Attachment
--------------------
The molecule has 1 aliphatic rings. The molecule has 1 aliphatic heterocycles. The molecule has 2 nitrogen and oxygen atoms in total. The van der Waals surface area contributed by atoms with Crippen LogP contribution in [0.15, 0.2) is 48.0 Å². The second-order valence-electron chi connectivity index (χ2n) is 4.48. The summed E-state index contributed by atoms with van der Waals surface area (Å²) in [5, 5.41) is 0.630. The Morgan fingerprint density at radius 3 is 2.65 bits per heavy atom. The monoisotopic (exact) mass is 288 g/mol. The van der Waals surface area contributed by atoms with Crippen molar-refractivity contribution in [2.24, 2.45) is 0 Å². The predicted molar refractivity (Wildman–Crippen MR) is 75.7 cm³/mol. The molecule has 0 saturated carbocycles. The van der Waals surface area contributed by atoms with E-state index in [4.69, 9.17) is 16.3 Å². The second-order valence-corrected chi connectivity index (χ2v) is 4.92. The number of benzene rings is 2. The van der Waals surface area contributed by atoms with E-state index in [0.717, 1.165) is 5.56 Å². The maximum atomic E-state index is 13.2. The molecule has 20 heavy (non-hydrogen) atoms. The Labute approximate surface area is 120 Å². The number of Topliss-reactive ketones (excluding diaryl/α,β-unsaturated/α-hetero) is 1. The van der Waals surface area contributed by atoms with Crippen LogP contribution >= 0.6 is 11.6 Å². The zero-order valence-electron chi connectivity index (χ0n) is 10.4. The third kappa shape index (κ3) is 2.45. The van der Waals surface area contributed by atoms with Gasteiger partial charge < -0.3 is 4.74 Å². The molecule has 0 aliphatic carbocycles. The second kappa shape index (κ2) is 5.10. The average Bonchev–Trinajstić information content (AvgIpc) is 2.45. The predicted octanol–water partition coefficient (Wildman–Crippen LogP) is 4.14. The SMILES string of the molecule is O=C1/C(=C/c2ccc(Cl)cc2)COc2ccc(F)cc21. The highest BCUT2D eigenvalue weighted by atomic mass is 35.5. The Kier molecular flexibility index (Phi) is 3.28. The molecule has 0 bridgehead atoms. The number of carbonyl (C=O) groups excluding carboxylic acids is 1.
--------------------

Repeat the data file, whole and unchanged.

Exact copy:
The molecule has 1 aliphatic rings. The molecule has 1 aliphatic heterocycles. The molecule has 2 nitrogen and oxygen atoms in total. The van der Waals surface area contributed by atoms with Crippen LogP contribution in [0.15, 0.2) is 48.0 Å². The second-order valence-electron chi connectivity index (χ2n) is 4.48. The summed E-state index contributed by atoms with van der Waals surface area (Å²) in [5, 5.41) is 0.630. The Morgan fingerprint density at radius 3 is 2.65 bits per heavy atom. The monoisotopic (exact) mass is 288 g/mol. The van der Waals surface area contributed by atoms with Crippen molar-refractivity contribution in [2.24, 2.45) is 0 Å². The predicted molar refractivity (Wildman–Crippen MR) is 75.7 cm³/mol. The molecule has 0 saturated carbocycles. The van der Waals surface area contributed by atoms with E-state index in [4.69, 9.17) is 16.3 Å². The second-order valence-corrected chi connectivity index (χ2v) is 4.92. The number of benzene rings is 2. The van der Waals surface area contributed by atoms with E-state index in [0.717, 1.165) is 5.56 Å². The maximum atomic E-state index is 13.2. The molecule has 20 heavy (non-hydrogen) atoms. The Labute approximate surface area is 120 Å². The number of Topliss-reactive ketones (excluding diaryl/α,β-unsaturated/α-hetero) is 1. The van der Waals surface area contributed by atoms with Crippen LogP contribution >= 0.6 is 11.6 Å². The zero-order valence-electron chi connectivity index (χ0n) is 10.4. The third kappa shape index (κ3) is 2.45. The van der Waals surface area contributed by atoms with Gasteiger partial charge < -0.3 is 4.74 Å². The molecule has 0 aliphatic carbocycles. The second kappa shape index (κ2) is 5.10. The average Bonchev–Trinajstić information content (AvgIpc) is 2.45. The predicted octanol–water partition coefficient (Wildman–Crippen LogP) is 4.14. The SMILES string of the molecule is O=C1/C(=C/c2ccc(Cl)cc2)COc2ccc(F)cc21. The highest BCUT2D eigenvalue weighted by atomic mass is 35.5. The Kier molecular flexibility index (Phi) is 3.28. The molecule has 0 bridgehead atoms. The number of carbonyl (C=O) groups excluding carboxylic acids is 1.